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Cultural Contestation in Ethnic Conflict
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Book description

Ethnic conflict often focuses on culturally charged symbols and rituals that evoke strong emotions from all sides. Marc Howard Ross examines battles over diverse cultural expressions, including Islamic headscarves in France, parades in Northern Ireland, holy sites in Jerusalem and Confederate flags in the American South to propose a psychocultural framework for understanding ethnic conflict, as well as barriers to, and opportunities for, its mitigation. His analysis explores how culture frames interests, structures demand-making and shapes how opponents can find common ground to produce constructive outcomes to long-term disputes. He focuses on participants' accounts of conflict to identify emotionally significant issues, and the power of cultural expressions to link individuals to larger identities and shape action. Ross shows that, contrary to popular belief, culture does not necessarily exacerbate conflict; rather, the constructed nature of psychocultural narratives can facilitate successful conflict mitigation through the development of more inclusive narratives and identities.


'Among the many strengths of this book are its wide range of case-studies which succeed in demonstrating the multiplicity of forms that cultural expression in conflict situations may take on: parades in Northern Ireland, the politics of archaeology in contested Jerusalem, Muslim headscarves in schools in France, and the controversy over exhibiting the Confederate flag in public places in the American South. This is a first-rate work sure to make a valuable contribution to courses in political science, sociology, anthropology and ethnic and conflict studies.'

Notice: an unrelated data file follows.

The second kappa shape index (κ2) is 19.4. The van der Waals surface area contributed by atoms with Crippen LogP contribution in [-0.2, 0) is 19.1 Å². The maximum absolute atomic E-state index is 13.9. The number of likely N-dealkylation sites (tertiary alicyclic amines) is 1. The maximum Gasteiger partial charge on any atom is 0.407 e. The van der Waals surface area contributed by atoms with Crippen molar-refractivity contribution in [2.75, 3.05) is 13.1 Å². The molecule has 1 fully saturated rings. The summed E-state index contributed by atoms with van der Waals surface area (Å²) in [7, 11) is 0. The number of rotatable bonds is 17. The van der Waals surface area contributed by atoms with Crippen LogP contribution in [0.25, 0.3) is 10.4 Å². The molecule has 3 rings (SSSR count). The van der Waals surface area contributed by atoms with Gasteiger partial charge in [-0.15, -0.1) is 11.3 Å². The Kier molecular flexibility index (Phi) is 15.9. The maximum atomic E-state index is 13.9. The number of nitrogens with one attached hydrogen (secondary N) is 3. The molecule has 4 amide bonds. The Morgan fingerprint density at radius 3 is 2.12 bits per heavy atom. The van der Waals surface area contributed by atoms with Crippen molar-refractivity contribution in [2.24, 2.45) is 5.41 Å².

Kevin Avruch - Associate Director, Institute for Conflict Analysis & Resolution, George Mason University

‘This brilliant and much-needed book does more than convincingly illuminate how cultural narratives, ritual expressions, and enactments contribute to the escalation of ethnic conflicts. Marc Ross strikingly documents how and when new ones can be created that are more inclusive, and so contribute to the de-escalation of conflicts and to the solidity and endurance of conflict settlements.’

Louis Kriesberg - Maxwell Professor Emeritus of Social Conflict Studies, Syracuse University and Founding Director of the Program on the Analysis and Resolution of Conflicts

‘This well-written book has many strengths.’

Source: Political Studies Review

Anthropologists, and not just political scientists, should read Ross's book even if the theoretical position he develops is a close relative of familiar anthropological perspectives. Partly the book is recommended for its wealth of empirical cases, some of them described in admirable detail; but more important is the convincing demonstration of a skill at which anthropologists used to be rather highly accomplished, namely that of systematic comparison.'

Source: The Journal of the Royal Anthropological Institute

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This list contains references from the content that can be linked to their source. For a full set of references and notes please see the PDF or HTML where available.

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